Z. Box-outs on the “Ballside”

  1. If the defender is guarding an offensive player that is one pass away, that defender should anticipate that his man will go after the offensive rebound in the direction opposite of his denial stance. Therefore, he should reverse pivot off of his back foot. That defender does not leave the ground until the shooter leaves the ground.
  2. All defenders should make contact “butt to gut” and hands up. His elbows are there to “hold” the opposition. The hands should be up to grab the ball and to keep from holding the rebounder. The head should be kept up to find the ball.
  3. There should be short choppy steps to stay between the ball and the opposition.
  4. When the ball is secured, the original defender should “chin” the ball and front pivot away from the opposition before making a 2-hand outlet pass.

    AA. Box-outs on the “Helpside”

  1. Defender on the “dummy” offensive player that is on the opposite side of the court should first be in the proper “ball-you-man flat triangle” and always see both the ball and the man.
  2. When the defender sees the ball being shot, he then crosses the lane (under control) and runs at the opponent’s inside shoulder—the shoulder opposite of the baseline. He should make contact outside of the free throw lane.
  3. Running at the opponent in this overplay method allows that defender to anticipate that his man will go after the offensive rebound along the baseline. Therefore, he should reverse pivot off of his top foot-the foot opposite of the baseline foot.
  4. All defenders should make contact “butt to gut” and hands up. His elbows are there to “hold” the opposition. The hands should be up to grab the ball and to keep from holding the rebounder. The head should be kept up to find the ball.
  5. There should be short choppy steps to stay between the ball and the opposition.
  6. When the ball is secured, the original defender should “chin” the ball and front pivot away from the opposition before making a 2-hand outlet pass.
    BB. Transition from Defense to Secondary Fastbreak from Defensive Rebounds

  1. All five defenders should first wait until the ball is secured before then sprinting into their assigned offensive fastbreak lanes.
  2. Look to move the ball ahead to any teammate that is ahead of the ball.
  3. Look to attack the opposition’s defense on the interior first.
  4. Look for all options of the Primary Fastbreak before then having a transition into the Secondary Fastbreak.
  5. Look for all option of the Secondary Break before then flowing into the designated continuity offense.

    CC. Transition from Defense to Secondary Fastbreak from Turnovers

  1. All five defenders should first wait until the ball is secured before then sprinting into their assigned offensive fastbreak lanes.
  2. Look to move the ball ahead to any teammate that is ahead of the ball.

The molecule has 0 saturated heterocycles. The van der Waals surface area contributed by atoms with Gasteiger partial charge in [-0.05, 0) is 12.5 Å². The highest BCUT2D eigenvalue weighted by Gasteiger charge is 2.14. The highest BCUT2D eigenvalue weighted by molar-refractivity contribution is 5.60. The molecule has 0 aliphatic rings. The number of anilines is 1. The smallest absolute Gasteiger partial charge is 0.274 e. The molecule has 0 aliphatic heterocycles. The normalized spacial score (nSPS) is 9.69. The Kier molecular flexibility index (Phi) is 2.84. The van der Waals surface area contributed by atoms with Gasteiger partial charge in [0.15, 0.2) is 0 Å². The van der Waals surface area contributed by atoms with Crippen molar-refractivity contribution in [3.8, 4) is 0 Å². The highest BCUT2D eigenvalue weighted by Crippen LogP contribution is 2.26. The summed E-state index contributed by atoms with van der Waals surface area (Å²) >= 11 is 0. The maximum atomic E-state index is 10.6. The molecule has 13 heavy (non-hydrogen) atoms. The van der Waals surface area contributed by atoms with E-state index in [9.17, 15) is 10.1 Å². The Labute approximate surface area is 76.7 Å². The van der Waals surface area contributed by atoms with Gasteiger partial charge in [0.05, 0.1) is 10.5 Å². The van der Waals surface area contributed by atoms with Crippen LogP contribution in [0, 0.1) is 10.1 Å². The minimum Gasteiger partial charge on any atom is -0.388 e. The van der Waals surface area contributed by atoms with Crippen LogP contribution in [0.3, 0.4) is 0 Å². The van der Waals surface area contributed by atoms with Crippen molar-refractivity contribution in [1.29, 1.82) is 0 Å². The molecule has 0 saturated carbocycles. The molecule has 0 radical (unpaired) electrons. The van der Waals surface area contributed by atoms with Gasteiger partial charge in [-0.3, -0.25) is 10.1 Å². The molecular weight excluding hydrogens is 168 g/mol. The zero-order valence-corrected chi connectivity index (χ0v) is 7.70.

3. Look to attack the opposition’s defense on the interior first.
  4. Look for all options of the Primary Fastbreak before then having a transition into the Secondary Fastbreak.
  5. Look for all option of the Secondary Break before then flowing into the designated continuity offense.

    DD. Transition from Defense to Secondary Fastbreak from Made Shots

  1. All five defenders should first wait until the ball is “in the net” before then sprinting into their assigned offensive fastbreak lanes.
  2. The designated “Trigger” should quickly take the ball out of bounds and look to throw to anyone open.
  3. Look to move the ball ahead to any teammate that is ahead of the ball.
  4. Look to attack the opposition’s defense on the interior first.
  5. Look for all options of the Primary Fastbreak before then having a transition into the Secondary Fastbreak.
  6. Look for all option of the Secondary Break before then flowing into the designated continuity offense.

 

About the Author

Coach Kimble was the Head Basketball Coaching position at Deland-Weldon (IL) High School for five years (91-43) that included 2 Regional Championships, 2 Regional Runner-Ups and 1 Sectional Tournament Runner-up. He then moved to Dunlap (IL) High School (90-45) with 2 Regional Runners-up, 1 Regional, 1 Sectional and 1 Super-Sectional Championship and a final 2nd Place Finish in the Illinois Class A State Tournament. He was an Assistant Basketball Coach at Central Florida Community College in Ocala, FL for 1 year before becoming Offensive Coordinator and then Associate Head Coach for 3 additional years He then was the Head Basketball Coach at Crestview (FL) High School for 10 years, averaging over 16 wins per season.

He has had articles published in the following publications such as: The Basketball Bulletin of the National Association of Basketball Coaches, the Scholastic Coach and Athletic Journal, Winning Hoops, Basketball Sense, and American Basketball Quarterly. He has also written and has had five books published along with over 25 different DVDs by Coaches Choice and Fever River Sports Production.

See him on Twitter @CoachJohnKimble and his Web Page “www.CoachJohnKimble.com